A limited liability company is an attractive business structure to some entrepreneurs, especially those who want to run a small business without having to take every decision to partners or a board of directors. An LLC still enables small-business owners to enjoy the legal protections and tax benefits of corporations. A time may come when you need to see another company’s LLC bylaws or operating agreement, especially if you are considering investing in that firm. However, these documents are not public record and could be difficult to obtain.

Call, write or visit the secretary of state's office in the state in which the LLC does business. Ask if the company you are researching has filed a copy of the LLC bylaws or operating agreement with state officials. Some states, such as South Carolina, require you to complete a brief form and pay a nominal fee when requesting anyone’s LLC documents.

Call, email, write or visit the owner of the company for which you want to see the LLC bylaws or operating agreement. This is a potentially tricky request, especially if the company is not familiar with you or your small business. After all, the LLC bylaws and operating agreement outline many private details about how a company is financed and conducts its business. If you are not engaged in a business transaction with the other firm, do not be surprised if your request is denied.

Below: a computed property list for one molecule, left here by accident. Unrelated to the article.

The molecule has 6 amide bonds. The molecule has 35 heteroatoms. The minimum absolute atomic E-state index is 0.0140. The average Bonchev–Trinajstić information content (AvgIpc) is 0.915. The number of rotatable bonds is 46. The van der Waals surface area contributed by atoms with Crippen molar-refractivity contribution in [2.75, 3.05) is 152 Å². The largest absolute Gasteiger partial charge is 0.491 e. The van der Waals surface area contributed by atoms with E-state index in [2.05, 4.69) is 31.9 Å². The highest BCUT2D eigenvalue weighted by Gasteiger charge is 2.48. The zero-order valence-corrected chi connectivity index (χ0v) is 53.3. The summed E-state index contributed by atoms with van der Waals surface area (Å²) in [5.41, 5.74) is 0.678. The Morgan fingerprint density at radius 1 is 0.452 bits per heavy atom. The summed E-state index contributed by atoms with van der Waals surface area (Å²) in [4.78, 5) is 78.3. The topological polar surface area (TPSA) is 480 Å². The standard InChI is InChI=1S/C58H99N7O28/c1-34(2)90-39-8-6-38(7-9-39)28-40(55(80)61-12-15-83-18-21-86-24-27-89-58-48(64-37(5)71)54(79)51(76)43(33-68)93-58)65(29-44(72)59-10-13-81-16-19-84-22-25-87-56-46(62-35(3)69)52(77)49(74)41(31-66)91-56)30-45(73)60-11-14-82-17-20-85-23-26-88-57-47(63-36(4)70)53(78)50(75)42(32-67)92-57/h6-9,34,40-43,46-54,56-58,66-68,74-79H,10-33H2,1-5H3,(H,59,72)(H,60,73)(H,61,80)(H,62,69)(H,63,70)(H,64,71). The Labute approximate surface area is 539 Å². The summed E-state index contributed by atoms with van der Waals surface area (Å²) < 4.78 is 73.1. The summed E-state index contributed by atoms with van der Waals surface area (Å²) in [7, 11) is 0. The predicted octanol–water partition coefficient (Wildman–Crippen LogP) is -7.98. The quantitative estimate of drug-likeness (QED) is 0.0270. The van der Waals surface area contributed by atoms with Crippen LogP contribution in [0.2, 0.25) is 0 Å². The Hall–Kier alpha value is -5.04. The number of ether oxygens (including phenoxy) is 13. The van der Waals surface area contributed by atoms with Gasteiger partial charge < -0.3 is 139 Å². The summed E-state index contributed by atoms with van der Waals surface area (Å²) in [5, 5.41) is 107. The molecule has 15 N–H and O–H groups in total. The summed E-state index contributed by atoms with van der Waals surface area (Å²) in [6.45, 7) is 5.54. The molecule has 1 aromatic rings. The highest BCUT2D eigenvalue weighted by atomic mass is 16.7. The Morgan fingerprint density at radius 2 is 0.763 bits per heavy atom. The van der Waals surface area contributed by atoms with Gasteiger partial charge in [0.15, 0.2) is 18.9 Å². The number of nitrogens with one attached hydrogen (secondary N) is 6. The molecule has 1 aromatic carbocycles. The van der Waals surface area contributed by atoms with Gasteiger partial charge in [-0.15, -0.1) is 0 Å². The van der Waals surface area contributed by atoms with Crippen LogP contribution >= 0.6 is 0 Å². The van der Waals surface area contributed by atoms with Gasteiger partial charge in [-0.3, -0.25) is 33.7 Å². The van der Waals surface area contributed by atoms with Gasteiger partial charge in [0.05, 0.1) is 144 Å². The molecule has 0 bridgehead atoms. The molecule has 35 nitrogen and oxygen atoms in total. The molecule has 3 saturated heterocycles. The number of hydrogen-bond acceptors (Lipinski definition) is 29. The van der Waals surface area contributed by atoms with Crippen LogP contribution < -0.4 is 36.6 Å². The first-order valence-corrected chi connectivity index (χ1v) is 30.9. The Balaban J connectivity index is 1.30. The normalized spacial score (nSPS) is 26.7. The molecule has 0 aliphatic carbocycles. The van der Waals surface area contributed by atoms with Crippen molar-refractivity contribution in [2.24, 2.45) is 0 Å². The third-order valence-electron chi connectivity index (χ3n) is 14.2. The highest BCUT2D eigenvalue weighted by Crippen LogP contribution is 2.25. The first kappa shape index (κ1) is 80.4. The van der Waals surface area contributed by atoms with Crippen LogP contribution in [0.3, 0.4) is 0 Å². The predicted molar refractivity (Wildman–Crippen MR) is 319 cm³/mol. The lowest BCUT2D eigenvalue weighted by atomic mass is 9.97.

Search EDGAR, an online information system of the U.S. Securities and Exchange Commission. This federal government organization has kept many records for LLCs and corporations of all sizes since 1934 and placed records online in 1984 in an effort to help investors make informed decisions. In some cases, small businesses as well as major companies have filed their LLC bylaws and operating agreements with the government.

Hire a business attorney to help you get a copy of the company’s LLC bylaws and operating agreement. You need an excellent reason to take this step, because hiring an attorney is expensive and time-consuming. Also, you might not necessarily prevail in your request to see the LLC’s documents.

Things You Will Need
  • Full name of business

  • State of business

  • LLC owner name


Many states do not require an LLC to have an operating agreement in place. However, even small business owners usually draft one because it is considered poor business sense not to do so.